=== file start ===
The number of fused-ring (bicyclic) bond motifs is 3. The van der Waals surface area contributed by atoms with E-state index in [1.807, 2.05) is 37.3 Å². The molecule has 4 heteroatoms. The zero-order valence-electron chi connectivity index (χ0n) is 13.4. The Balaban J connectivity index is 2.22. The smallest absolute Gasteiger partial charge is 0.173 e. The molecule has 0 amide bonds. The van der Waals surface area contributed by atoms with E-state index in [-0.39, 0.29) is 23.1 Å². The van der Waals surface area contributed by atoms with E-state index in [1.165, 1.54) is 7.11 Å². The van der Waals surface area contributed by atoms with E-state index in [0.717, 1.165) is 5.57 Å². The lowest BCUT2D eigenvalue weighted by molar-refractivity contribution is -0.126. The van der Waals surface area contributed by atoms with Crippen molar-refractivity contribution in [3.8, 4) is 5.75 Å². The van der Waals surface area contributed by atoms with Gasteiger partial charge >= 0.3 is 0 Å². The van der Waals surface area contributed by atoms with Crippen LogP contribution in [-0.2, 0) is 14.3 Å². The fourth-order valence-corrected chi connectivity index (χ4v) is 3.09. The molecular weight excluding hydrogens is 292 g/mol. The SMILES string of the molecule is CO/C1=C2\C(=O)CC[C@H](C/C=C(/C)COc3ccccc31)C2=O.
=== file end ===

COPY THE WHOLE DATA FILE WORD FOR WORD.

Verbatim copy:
The number of fused-ring (bicyclic) bond motifs is 3. The van der Waals surface area contributed by atoms with E-state index in [1.807, 2.05) is 37.3 Å². The molecule has 4 heteroatoms. The zero-order valence-electron chi connectivity index (χ0n) is 13.4. The Balaban J connectivity index is 2.22. The smallest absolute Gasteiger partial charge is 0.173 e. The molecule has 0 amide bonds. The van der Waals surface area contributed by atoms with E-state index in [-0.39, 0.29) is 23.1 Å². The van der Waals surface area contributed by atoms with E-state index in [1.165, 1.54) is 7.11 Å². The van der Waals surface area contributed by atoms with E-state index in [0.717, 1.165) is 5.57 Å². The lowest BCUT2D eigenvalue weighted by molar-refractivity contribution is -0.126. The van der Waals surface area contributed by atoms with Crippen molar-refractivity contribution in [3.8, 4) is 5.75 Å². The van der Waals surface area contributed by atoms with Gasteiger partial charge >= 0.3 is 0 Å². The van der Waals surface area contributed by atoms with Crippen LogP contribution in [-0.2, 0) is 14.3 Å². The fourth-order valence-corrected chi connectivity index (χ4v) is 3.09. The molecular weight excluding hydrogens is 292 g/mol. The SMILES string of the molecule is CO/C1=C2\C(=O)CC[C@H](C/C=C(/C)COc3ccccc31)C2=O.